Why I feel sorry for the English Civil War

2 January 2010

Now it may seem a bit odd to feel sorry for a period in history, but bear with me…

I first began to feel sorry for the English Civil War when, as a fresh faced teenage history geek, I decided to join a well known re-enactment society, which will remain nameless. I had always been totally fascinated by the political machinations, personal tragedies and tribulations and flamboyant characters of the Civil War and so joined up hoping that not only would I get to spend my weekends dressed up but also that I would get to spend time with like minded, similarily history obsessed folk.

Oh reader, I was so naive. I met a couple of people who liked history but the vast, VAST majority of the other members were either role players who were more at home with plastic swords and rubber elf ears and meat headed, drink addled thugs and their fat wives. However, when you think about it, this at least is rather authentic except in the respect that the sum total knowledge of any of these people about the seventeenth century in general and the English Civil War in particular could be written in an oversized marker pen on the back of a postage stamp.

I didn’t last long as a reenactor and eventually hung up my musket and banquetting gown after just a year, disillusioned, demoralised and saddened by the awful, shocking ignorance of the other members. I laugh derisively now when I hear of people attending their displays, fondly imagining that they are going to be regaled by an authentic spectacle performed by true enthusiasts. Oh yes, they are enthusiasts alright, just not of history or anything resembling it.

Well, as I have said before: Those who don’t know anything about history are doomed to re-enact it.

My feelings of pity for the English Civil War continued apace, encouraged by the general apathy and ignorance of the British populace towards the period. They all know about the Roundheads and Cavaliers and, possibly, that Charles I had his head chopped off, but that’s as far as it goes.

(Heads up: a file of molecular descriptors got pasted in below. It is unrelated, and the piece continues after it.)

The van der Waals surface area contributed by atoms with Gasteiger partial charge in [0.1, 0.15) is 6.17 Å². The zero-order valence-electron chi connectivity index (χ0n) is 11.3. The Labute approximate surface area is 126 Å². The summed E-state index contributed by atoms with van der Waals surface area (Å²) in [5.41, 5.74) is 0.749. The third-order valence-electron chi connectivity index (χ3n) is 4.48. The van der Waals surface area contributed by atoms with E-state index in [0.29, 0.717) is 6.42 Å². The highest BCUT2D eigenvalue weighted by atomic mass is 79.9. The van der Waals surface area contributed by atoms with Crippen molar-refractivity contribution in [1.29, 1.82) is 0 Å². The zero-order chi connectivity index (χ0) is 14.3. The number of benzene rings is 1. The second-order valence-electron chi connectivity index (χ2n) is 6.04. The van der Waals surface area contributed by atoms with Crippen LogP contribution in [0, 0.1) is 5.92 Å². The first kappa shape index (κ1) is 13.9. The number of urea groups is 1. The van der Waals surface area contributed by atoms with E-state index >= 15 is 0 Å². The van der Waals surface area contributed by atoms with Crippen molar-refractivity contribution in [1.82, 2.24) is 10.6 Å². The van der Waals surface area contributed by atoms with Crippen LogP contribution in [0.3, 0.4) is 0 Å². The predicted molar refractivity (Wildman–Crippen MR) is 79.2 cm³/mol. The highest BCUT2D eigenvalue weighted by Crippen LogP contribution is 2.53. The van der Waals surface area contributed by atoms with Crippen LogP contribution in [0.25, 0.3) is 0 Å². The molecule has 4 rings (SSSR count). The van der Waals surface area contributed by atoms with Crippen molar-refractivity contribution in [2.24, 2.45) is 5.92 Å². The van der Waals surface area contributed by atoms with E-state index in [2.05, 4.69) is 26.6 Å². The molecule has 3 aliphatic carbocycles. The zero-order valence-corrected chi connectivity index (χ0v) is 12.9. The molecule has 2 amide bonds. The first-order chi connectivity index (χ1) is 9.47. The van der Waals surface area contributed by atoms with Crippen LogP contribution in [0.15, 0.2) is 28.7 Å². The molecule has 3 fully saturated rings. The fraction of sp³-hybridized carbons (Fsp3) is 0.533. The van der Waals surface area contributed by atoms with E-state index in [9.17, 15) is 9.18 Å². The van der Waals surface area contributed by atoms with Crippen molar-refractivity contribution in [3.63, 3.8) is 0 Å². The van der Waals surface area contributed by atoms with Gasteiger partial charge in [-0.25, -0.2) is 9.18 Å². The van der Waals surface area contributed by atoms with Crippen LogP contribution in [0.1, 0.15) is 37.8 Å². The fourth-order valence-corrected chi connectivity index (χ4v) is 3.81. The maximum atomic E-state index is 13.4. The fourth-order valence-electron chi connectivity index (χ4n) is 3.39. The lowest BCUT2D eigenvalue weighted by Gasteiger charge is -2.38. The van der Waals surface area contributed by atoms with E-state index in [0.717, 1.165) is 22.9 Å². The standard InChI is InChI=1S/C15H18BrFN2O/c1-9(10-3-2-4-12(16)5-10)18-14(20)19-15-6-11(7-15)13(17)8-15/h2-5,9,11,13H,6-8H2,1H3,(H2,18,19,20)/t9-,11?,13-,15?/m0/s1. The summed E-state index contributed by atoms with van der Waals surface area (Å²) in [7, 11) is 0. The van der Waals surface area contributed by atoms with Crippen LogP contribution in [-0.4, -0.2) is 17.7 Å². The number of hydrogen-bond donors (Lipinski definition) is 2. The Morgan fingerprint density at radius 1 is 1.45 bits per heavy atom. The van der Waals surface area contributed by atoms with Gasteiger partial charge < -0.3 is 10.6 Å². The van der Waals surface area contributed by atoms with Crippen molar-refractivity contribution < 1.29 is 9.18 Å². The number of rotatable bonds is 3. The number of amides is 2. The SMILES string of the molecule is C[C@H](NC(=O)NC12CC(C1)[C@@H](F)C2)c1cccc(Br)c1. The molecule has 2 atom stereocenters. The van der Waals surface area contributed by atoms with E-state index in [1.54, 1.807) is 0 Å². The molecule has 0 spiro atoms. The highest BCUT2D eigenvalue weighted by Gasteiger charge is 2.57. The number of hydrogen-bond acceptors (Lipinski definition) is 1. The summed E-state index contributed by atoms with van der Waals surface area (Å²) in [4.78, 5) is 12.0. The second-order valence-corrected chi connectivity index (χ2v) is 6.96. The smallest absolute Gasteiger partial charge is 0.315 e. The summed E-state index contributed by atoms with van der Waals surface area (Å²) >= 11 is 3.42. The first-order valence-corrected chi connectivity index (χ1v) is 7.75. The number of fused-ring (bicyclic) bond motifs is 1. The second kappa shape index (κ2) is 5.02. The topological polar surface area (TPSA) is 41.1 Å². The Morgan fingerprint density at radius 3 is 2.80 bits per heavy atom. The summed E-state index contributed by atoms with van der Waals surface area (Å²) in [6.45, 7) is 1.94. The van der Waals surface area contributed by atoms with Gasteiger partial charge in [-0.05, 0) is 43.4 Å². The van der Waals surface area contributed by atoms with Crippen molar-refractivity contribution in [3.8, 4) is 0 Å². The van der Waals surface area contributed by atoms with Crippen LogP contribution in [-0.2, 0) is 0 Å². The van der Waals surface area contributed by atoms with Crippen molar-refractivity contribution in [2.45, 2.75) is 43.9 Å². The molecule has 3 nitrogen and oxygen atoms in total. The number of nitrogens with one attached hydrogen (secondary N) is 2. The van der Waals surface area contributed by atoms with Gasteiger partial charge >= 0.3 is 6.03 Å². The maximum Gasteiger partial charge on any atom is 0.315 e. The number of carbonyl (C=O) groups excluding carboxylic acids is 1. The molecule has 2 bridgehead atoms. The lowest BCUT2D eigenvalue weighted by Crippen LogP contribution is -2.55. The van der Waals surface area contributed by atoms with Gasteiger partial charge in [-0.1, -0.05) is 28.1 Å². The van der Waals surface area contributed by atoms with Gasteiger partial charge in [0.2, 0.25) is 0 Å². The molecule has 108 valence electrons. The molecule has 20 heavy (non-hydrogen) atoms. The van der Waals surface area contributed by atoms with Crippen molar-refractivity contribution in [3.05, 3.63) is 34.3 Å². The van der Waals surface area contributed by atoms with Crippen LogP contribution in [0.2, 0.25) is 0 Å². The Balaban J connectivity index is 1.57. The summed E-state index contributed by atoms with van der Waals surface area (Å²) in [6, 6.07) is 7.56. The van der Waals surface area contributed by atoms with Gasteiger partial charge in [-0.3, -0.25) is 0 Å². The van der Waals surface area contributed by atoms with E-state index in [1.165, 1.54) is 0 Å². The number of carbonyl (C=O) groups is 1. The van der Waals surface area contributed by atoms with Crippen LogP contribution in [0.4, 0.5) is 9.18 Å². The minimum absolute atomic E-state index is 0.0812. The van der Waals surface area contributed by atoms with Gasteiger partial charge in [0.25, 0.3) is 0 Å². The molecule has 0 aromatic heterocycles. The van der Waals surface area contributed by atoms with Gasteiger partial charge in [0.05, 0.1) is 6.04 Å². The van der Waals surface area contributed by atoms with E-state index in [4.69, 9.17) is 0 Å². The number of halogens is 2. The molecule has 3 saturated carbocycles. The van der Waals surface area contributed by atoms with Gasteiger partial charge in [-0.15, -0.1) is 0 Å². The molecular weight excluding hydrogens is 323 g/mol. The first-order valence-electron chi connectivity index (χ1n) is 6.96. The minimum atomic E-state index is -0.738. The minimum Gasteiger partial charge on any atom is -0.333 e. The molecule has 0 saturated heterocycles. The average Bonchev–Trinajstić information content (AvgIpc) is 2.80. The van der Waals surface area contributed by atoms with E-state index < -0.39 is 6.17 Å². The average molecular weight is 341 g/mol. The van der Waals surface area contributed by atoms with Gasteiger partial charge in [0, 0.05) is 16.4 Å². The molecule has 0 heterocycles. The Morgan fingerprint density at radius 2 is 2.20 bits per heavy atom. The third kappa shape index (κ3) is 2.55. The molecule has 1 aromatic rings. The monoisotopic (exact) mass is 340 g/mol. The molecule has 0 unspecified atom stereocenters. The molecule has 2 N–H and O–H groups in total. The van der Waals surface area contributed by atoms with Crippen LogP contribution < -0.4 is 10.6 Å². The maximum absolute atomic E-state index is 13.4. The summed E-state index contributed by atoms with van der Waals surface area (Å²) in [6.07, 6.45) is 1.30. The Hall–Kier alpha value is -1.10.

There was also the occasion when I joined a historical fiction forum and expressed interest in someone’s work in progress about ‘the Civil War’ only to be snootily informed that they were writing about the American Civil War and they didn’t know that the English had even had one. Now, close your eyes and imagine Gone With The Wind set in 1642 instead and weep for what might have been.

There is Forever Amber of course, which isn’t strictly a Civil War book (around these parts, ‘Civil War’ exclusively refers to the English one) as it is more about the Restoration, and which is, in my opinion, one of the finest books ever written. It’s huge, it’s over the top and it is amazingly, wonderfully entertaining. A true page turner.

Drama wise there is of course, By The Sword Divided, a huge BBC drama that was shown in two parts in the 1980s and which served to inflame my burgeoning interest in all things Civil War. Like everyone else, I desperately wanted to be Lucinda Lacey, the beautiful, mutinous, hot headed daughter of Sir Martin, who dresses up as a boy and smuggles the family silver to Charles I, all for the love of Prince Rupert. It was fantastic.

More recently, there was The Devil’s Whore, a Channel 4 drama which promised great things but sadly failed to deliver. The heroine, Angelica Fanshawe was a great character and the actress who played her had what my grandmother would have called ‘an old fashioned face’ but there was something missing, something not quite right about the whole affair and not even the presence of John Simm (oh, I love him) could save it from becoming a turgid, ridiculous mess that owed more to 1066 and All That than any scholarly tome.

What do you think? Does the English Civil War deserve to be more appreciated or should we just consign it to the dustbin of history?

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